Word of Mouth

Last month, I (along with like, 120 other people) gave the world premiere of my latest work, also my biggest work, also my first stab at something akin to an opera, a piece called Cassandra:

And now I’ve got a problem, because I want to do it again.

Well, I don’t necessarily have to do it again; I’d be more than happy for someone else to take the baton, not to mention all the behind-the-scenes planning and production work that would be required to mount it.

The piece is an opera-oratorio, which means that it could be presented in a concert setting or in a fully-staged production. But naturally, I want the whole enchilada: costumes, sets, dancing, acting — all of it.

Cassandra was very well received, probably the greatest triumph of my career thus yet. And the number one comment I got was: “when are we going to see it again?” (sometimes rendered as “when are we going to see it on stage?”)

And the truth of the matter is: probably not until I decide to program it again! Big pieces are a tricky business for a composer, and this piece is big in two dimensions: it’s too long to convince someone to put on a symphonic program and the orchestra is too large to convince someone to mount operatically.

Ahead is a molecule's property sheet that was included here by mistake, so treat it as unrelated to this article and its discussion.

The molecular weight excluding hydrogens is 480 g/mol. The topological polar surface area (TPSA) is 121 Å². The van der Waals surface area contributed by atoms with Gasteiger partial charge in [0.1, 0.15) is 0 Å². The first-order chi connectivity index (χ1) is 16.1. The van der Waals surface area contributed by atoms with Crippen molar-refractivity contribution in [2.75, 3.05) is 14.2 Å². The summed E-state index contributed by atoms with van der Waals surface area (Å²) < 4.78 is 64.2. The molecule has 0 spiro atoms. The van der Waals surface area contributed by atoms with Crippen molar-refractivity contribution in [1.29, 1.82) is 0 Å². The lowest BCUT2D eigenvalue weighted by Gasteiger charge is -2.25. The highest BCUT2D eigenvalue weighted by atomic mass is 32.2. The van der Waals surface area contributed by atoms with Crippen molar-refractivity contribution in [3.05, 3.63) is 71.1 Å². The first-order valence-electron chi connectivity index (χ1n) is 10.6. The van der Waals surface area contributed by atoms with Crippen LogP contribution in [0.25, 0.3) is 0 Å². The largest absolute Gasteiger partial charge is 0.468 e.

Like most composers, my most successful pieces are the little guys: my duet for clarinet and violin, my concert opener orchestra piece, my little string orchestra piece, and my far-and-away bestseller, my duet for tuba and marimba. My symphony, my choir concerto, and my horn trio languish.

Those are the very few of my pieces that have achieved liftoff and gotten past the orbit of my immediate circle of performer-friends. And hey, that’s not to besmirch the colleagues of my acquaintance who have done what they could to champion my music — I am eternally grateful to them all!

But the thing is, I just don’t know many people who would be in a position to mount a piece like Cassandra. I’ve had many folks suggest conductors I could get in touch with, and that’s very kind of them, but here’s the thing: if you know a conductor who would be open to examining this work, YOU need to get in touch with them.

Composers are considered the least reliable sources on their own music, and nobody is ever looked upon with greater suspicion than a composer trying to promote a large work. Asking someone to spend an hour listening to a piece of new music is a hard sell on its own.

So you, you out there, if you were at the concert, or you watched the recording, and you heard something special, and you know someone in a position of programming authority who would even be willing to give it a listen, please give me a little help. So far, this piece has achieved a 100% success rate in engaging an audience and leaving them wanting more. In the past month, I’ve encountered many people who were at the concert, and they have shared with me their genuine enthusiasm for this piece, and I can tell the difference between real emotion and mere politesse.

And while you’re at it, see if you can get them to program a big festival of my stuff that includes all those other pieces too. 😉